What I love most about words is their power to connect.

You know when you read a novel and something just oof! Hits you in the guts? That moment you stop being a reader and become part of the story? Or when you realise the story is a part of you?

That’s the power of words. And we can it use it to connect with others at a visceral level, making them a part of our own story.

And writing not only connects us with others, but ourselves. To put something into words, we first have to figure out what we are actually trying to say, and why.

Ever since I could write, I have used writing to make sense of the world and how I feel about it. It’s a confusing place and feelings are complicated. But once we can communicate them, we can evoke them and this is the most powerful tool we have when it comes to getting people to take action.

If we can harness the power of words, then we can do pretty much anything.

My Story

It was 27 years before I considered writing for a living. I mean, from journaling and angsty teenage poems, to… what? A famous author? It didn’t seem realistic.

So I pursued my interest in health and business through a Bachelor degree, studying things like population health, health economics, health administration, organisational behaviour and anthropology. This set me up beautifully for a career in healthcare reform, managing projects and improving complex systems for the benefit of healthcare consumers (i.e. everyone).

At the heart of what I did was solving problems. And at the heart of that? People. Usually I was an outsider looking in – never the technical expert, always the facilitator. Listening, understanding, and working with teams to make change for the “greater good.”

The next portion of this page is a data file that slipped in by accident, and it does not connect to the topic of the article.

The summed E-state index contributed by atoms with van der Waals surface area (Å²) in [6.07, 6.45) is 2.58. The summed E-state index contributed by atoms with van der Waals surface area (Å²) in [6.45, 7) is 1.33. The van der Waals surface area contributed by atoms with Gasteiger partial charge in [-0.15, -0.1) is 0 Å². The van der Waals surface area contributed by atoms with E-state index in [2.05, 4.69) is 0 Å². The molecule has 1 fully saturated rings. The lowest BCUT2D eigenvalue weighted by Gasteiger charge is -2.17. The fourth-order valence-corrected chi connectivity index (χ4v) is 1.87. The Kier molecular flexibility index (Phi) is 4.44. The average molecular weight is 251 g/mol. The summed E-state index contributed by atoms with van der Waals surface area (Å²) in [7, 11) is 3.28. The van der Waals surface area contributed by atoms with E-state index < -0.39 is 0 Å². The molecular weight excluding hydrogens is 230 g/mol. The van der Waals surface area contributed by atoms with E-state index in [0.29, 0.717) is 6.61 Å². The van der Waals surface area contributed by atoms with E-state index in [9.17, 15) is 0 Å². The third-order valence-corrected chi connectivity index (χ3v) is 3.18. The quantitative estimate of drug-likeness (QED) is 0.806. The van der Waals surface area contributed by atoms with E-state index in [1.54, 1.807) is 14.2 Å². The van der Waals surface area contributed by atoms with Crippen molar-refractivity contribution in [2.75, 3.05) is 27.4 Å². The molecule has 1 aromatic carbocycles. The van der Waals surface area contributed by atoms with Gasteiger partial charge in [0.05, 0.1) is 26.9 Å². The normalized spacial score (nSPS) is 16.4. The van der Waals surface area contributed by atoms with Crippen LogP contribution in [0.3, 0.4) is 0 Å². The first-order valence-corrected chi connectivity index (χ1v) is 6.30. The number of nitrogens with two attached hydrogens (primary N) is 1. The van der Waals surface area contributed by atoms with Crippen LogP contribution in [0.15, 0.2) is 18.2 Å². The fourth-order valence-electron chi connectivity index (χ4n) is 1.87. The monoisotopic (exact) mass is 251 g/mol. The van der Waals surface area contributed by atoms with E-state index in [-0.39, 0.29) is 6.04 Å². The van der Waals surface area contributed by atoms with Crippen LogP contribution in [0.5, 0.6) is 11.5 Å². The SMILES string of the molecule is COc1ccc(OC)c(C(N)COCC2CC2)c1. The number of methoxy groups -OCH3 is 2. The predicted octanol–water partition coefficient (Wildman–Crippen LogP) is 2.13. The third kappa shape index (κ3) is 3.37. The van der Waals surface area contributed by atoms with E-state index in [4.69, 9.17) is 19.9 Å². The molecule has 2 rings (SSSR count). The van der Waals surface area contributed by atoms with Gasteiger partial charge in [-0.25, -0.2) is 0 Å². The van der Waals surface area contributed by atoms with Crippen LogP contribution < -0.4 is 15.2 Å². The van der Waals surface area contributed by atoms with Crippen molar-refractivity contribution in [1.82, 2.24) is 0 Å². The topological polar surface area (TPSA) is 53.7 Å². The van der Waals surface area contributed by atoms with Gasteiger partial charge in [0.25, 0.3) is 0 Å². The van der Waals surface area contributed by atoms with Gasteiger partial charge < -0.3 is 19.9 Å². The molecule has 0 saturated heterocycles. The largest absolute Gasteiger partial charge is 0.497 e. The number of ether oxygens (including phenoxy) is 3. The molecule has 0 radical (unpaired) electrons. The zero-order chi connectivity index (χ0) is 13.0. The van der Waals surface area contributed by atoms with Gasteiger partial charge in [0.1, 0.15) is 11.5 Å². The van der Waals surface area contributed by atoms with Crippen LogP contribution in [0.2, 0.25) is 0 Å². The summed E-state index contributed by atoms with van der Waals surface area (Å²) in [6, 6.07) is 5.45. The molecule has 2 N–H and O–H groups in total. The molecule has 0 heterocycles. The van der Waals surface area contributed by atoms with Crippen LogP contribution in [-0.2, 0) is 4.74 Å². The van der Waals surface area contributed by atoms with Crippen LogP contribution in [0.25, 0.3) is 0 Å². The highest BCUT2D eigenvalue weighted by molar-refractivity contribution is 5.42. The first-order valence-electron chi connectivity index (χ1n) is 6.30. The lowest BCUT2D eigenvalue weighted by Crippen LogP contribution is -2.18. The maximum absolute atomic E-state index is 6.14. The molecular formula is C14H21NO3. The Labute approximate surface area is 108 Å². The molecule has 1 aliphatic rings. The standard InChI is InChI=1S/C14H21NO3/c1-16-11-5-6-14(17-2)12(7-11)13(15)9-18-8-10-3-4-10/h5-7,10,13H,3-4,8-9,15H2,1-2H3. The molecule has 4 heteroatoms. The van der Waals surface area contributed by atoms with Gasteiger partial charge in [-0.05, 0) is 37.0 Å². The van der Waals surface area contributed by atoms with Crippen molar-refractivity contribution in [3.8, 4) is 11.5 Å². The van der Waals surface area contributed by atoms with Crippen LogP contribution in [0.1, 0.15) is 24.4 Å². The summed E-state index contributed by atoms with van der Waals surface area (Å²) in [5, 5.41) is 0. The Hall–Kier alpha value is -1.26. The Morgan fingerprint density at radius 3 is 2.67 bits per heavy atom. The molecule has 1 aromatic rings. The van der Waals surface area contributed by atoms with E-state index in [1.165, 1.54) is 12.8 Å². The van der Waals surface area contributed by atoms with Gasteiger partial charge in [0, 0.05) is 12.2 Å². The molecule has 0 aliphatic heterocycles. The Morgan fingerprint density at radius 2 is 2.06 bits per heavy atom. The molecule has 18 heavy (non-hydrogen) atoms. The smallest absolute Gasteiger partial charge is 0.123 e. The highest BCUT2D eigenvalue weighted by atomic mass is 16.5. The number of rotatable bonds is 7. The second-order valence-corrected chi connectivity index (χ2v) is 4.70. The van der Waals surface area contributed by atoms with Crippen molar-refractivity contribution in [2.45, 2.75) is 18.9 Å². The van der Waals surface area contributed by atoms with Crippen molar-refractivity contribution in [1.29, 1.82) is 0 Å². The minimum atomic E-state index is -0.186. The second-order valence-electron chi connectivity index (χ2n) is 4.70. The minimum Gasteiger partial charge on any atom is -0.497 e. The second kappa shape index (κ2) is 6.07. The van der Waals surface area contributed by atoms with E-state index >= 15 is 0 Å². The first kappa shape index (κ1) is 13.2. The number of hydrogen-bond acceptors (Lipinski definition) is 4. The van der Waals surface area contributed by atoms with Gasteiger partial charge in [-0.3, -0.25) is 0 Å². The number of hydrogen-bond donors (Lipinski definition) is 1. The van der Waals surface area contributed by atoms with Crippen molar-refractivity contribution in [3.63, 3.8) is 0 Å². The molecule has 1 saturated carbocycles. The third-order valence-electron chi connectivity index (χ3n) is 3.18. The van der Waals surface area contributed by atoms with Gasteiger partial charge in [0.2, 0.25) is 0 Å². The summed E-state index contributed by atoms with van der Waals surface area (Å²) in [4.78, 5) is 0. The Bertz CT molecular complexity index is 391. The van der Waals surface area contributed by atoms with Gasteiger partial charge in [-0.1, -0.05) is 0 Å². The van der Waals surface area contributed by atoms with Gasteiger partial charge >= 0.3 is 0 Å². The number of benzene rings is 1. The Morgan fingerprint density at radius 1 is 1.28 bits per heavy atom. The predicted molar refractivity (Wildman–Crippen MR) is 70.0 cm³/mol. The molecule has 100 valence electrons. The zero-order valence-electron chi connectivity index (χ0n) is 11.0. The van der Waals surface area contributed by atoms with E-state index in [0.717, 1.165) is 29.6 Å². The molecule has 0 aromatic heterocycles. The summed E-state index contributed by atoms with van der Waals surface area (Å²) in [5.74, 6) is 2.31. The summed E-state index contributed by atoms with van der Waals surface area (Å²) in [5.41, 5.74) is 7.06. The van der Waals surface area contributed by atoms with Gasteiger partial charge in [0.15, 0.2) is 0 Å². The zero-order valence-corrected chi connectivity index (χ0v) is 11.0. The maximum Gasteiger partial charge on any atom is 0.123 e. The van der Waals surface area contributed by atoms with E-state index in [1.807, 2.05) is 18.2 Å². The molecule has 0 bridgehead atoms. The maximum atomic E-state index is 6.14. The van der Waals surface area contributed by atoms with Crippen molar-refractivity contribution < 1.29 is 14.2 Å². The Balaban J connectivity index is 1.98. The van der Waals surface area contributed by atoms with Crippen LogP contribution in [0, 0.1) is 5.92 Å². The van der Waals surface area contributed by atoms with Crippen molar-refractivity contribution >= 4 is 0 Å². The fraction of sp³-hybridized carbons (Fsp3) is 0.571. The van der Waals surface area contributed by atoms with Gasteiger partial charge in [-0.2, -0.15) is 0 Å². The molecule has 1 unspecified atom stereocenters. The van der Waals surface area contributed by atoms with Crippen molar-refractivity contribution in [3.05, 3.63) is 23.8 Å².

In this role, my way with words was everything. I did well, and progressed quickly. Life was good, until suddenly it wasn’t.

My husband and I lost our first baby, and came close to losing me. I don’t think we realised at the time how deeply we were affected, with our thoughts and the world around us moving quickly to the next baby, the one that would make everything ok. But we lost that baby too. And then the next one. Grief and trauma pulled us down deep and for the first time in my life it didn’t matter what I did, how hard I worked. This problem I couldn’t solve.

I threw myself into my job, but that wasn’t working either. I kept banging up against this invisible barrier – whether it was bureaucracy or the patriarchy or my own rigidity I don’t know. But I was going fucking crazy.

It felt like I had all of this love and energy to pour out but nowhere for it to go. So I started channeling my misery through my writing and it helped me realise I needed to take control of the way I was spending my time and talents. I kept writing, and reading, and eventually learned that I could take the things I was good at (asking questions, figuring out what makes people tick, talking, writing, solving problems, strategy, data, WORDS) and make my own way, doing something I truly loved.

Copywriting, at it’s simplest, is using words to sell. Ideas, actions, products, services.

So here I am, being a copywriter. I didn’t quit my job, although I’ve taken a couple of breaks – being eventually lucky enough bring home two heavenly little hell-raisers.

With work, two human babies, a business baby and an old one-eyed mastiff called Stella, I developed a strong interest in wine so also felt the need to start a wine blog – check it out below! 

The rest of the time you’ll find me blogging about everything from business to feminism; working on my children’s book; laughing with my hubby; listening to gangsta rap; engrossed in deep conversation with the incredible thinkers and doers in my life; or on the dance floor.